6.  Nice Girls Don’t Date Dead Men by Molly Harper:  I caught myself laughing outloud at least four or five times while I was reading this.  Molly Harper so captures the inanities of living in Kentucky–not the old stereotypes about being barefoot, inbred, and pregnant, the very true ones like everyone panicking at the thought of two inches of snow and stripping every store in a five-mile radius of milk and bread.  This is a lot of fun, although definitely for adults.  This was the second book in the Jane Jameson series, and I look forward to reading the third.

7.  The Rowan by Anne McCaffrey:  I grabbed this book off my shelves when I needed to occupy myself while waiting for the kids to fall asleep.  While I don’t like this series quite as well as McCaffrey’s dragonriders, it’s  still really good and a nice re-read.  In the future, Talented indviduals use paranormal powers to run an interplanetary shipping system.  The story follows the development and training of a young, powerful and orphaned telepath/telekinetic as she prepares to lead her own tower, falls in love, and destroys an extra-terrestrial threat with the powers of her mind.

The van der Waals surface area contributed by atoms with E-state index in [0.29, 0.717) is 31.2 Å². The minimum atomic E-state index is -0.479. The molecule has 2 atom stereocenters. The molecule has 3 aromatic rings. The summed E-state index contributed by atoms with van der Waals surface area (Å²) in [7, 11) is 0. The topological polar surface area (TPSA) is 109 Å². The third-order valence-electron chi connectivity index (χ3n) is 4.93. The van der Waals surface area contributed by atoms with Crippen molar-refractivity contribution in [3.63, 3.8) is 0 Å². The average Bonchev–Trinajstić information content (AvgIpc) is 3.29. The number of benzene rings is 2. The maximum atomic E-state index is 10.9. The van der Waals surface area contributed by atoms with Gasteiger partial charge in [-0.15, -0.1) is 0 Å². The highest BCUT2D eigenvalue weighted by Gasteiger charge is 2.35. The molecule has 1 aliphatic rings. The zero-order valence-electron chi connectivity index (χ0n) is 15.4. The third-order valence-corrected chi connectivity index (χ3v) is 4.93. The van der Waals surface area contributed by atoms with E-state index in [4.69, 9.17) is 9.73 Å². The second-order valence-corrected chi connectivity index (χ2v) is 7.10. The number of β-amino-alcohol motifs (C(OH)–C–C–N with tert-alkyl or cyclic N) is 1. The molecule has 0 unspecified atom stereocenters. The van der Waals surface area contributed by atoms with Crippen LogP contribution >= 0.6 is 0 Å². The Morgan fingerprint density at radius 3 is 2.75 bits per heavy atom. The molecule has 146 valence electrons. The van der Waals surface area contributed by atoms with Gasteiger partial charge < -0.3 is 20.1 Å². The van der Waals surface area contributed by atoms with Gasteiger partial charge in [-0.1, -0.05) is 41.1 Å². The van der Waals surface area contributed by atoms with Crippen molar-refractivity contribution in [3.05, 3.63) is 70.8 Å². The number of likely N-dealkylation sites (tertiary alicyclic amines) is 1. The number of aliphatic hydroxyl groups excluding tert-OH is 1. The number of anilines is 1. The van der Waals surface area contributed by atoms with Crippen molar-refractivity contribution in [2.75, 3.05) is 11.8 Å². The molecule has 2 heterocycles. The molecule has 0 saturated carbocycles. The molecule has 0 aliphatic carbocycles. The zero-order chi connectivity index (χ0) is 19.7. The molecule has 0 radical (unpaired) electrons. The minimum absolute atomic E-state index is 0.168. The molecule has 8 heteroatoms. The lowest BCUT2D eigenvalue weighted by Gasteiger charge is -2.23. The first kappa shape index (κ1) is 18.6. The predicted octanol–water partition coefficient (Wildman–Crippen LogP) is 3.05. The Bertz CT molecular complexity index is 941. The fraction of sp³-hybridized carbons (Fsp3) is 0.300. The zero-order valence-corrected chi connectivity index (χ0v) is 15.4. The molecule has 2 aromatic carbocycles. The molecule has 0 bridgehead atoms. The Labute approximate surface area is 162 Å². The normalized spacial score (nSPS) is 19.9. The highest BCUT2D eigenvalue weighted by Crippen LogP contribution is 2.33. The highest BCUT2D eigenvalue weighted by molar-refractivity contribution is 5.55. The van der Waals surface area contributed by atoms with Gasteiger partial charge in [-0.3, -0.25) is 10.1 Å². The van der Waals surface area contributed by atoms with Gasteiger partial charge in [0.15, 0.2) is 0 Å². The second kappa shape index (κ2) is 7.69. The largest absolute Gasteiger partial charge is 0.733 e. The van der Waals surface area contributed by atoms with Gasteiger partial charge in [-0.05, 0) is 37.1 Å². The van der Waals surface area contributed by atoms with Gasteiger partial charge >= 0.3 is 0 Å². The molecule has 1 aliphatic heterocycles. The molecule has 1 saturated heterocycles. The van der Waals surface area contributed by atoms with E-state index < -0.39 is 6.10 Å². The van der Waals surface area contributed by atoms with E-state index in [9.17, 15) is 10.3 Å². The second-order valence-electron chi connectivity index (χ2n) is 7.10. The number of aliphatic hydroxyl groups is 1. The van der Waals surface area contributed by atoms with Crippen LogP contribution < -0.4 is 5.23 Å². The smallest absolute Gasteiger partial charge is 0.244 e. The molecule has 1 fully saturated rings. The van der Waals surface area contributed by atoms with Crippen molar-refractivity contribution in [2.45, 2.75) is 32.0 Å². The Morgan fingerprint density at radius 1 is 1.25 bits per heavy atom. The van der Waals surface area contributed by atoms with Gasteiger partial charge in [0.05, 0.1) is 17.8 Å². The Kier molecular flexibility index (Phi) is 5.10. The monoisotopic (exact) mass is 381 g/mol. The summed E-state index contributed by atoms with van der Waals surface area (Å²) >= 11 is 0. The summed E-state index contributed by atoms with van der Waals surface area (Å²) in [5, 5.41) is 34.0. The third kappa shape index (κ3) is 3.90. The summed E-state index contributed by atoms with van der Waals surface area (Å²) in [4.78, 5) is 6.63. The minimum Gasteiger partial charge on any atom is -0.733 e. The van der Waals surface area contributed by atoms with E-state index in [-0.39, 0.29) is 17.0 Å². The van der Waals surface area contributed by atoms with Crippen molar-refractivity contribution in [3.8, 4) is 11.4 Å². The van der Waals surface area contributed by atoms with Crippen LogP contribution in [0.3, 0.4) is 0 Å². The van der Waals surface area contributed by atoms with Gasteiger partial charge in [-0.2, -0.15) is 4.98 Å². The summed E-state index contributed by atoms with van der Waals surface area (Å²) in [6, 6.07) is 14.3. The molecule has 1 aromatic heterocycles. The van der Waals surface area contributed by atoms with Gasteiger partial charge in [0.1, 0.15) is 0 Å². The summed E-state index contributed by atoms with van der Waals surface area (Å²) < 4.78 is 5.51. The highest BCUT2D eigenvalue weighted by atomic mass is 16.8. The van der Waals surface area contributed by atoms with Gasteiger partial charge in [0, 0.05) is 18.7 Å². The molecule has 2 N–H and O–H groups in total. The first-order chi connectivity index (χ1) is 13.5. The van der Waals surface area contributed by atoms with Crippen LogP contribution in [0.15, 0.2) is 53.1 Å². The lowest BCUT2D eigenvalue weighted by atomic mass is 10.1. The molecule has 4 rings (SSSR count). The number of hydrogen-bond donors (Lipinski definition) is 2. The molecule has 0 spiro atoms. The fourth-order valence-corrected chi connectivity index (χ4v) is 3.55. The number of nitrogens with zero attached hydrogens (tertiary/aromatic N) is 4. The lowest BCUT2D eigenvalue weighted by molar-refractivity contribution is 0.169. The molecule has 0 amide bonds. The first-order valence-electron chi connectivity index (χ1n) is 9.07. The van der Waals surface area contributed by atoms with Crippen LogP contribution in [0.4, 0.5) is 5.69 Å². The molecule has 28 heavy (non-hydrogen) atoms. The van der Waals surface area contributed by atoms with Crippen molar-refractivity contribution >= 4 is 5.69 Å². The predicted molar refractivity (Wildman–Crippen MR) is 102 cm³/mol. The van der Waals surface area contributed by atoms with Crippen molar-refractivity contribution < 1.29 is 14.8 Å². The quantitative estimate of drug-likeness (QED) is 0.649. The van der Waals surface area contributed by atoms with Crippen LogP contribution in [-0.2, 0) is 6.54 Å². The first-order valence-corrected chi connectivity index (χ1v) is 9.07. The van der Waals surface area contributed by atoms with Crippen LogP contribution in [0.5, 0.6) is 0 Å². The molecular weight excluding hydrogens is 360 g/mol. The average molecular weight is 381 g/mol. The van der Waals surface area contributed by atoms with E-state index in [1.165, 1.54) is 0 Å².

8.  Damia by Anne McCaffrey:  After re-reading The Rowan it seemed natural to dig into its sequel.  The book is named for the Rowan’s younger daughter, who is just as precocious and powerful as her mother.  However, the story is as much about the Rowan’s loyal assistant and best friend, Afra Lyon, as about Damia.  In some ways I almost prefer this sequel because of that.

9.  A Midwife’s Tale by Laurel Thatcher Ulrich:  In this history book, the author examines entries from a diary of a late 18th-century New England midwife named Martha Ballard.  In each chapter, sections from the diary are transcribed (which must have been hours of laborious work in itself) and then filled in by research of other documents from the same area and era, including court transcripts, land deeds, and other private journals.  The book takes a very interesting look not only at obstetrical practices of the time but also gender roles, marriage customs, economic systems, legal proceedings for rape and debt, the pervasiveness of premarital sex, and even a local axe murder.  It has a lot of very interesting information, but I admit that towards the end it became a bit tedious.  A very interesting read if you have the patience and focus to slog through all of it.

Explore posts in the same categories: Books, Reading Lists 2010

Leave a Reply

Fill in your details below or click an icon to log in:

WordPress.com Logo

You are commenting using your WordPress.com account. Log Out /  Change )

Google+ photo

You are commenting using your Google+ account. Log Out /  Change )

Twitter picture

You are commenting using your Twitter account. Log Out /  Change )

Facebook photo

You are commenting using your Facebook account. Log Out /  Change )


Connecting to %s

%d bloggers like this: